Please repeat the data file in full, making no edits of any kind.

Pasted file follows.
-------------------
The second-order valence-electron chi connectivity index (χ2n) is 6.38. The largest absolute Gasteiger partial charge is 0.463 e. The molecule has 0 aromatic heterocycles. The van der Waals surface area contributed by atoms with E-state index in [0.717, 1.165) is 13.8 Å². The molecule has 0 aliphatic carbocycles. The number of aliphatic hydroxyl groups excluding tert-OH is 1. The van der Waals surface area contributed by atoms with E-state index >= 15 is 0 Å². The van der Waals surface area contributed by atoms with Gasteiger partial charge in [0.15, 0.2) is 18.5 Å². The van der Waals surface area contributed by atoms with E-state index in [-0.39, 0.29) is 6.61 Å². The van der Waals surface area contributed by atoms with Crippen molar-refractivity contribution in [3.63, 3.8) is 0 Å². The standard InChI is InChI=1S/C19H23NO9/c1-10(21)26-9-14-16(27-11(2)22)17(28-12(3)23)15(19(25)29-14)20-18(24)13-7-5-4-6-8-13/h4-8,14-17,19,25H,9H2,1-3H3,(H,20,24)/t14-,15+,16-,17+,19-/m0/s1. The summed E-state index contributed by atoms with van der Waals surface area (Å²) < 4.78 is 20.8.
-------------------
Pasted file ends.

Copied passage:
The second-order valence-electron chi connectivity index (χ2n) is 6.38. The largest absolute Gasteiger partial charge is 0.463 e. The molecule has 0 aromatic heterocycles. The van der Waals surface area contributed by atoms with E-state index in [0.717, 1.165) is 13.8 Å². The molecule has 0 aliphatic carbocycles. The number of aliphatic hydroxyl groups excluding tert-OH is 1. The van der Waals surface area contributed by atoms with E-state index >= 15 is 0 Å². The van der Waals surface area contributed by atoms with Gasteiger partial charge in [0.15, 0.2) is 18.5 Å². The van der Waals surface area contributed by atoms with E-state index in [-0.39, 0.29) is 6.61 Å². The van der Waals surface area contributed by atoms with Crippen molar-refractivity contribution in [3.63, 3.8) is 0 Å². The standard InChI is InChI=1S/C19H23NO9/c1-10(21)26-9-14-16(27-11(2)22)17(28-12(3)23)15(19(25)29-14)20-18(24)13-7-5-4-6-8-13/h4-8,14-17,19,25H,9H2,1-3H3,(H,20,24)/t14-,15+,16-,17+,19-/m0/s1. The summed E-state index contributed by atoms with van der Waals surface area (Å²) < 4.78 is 20.8.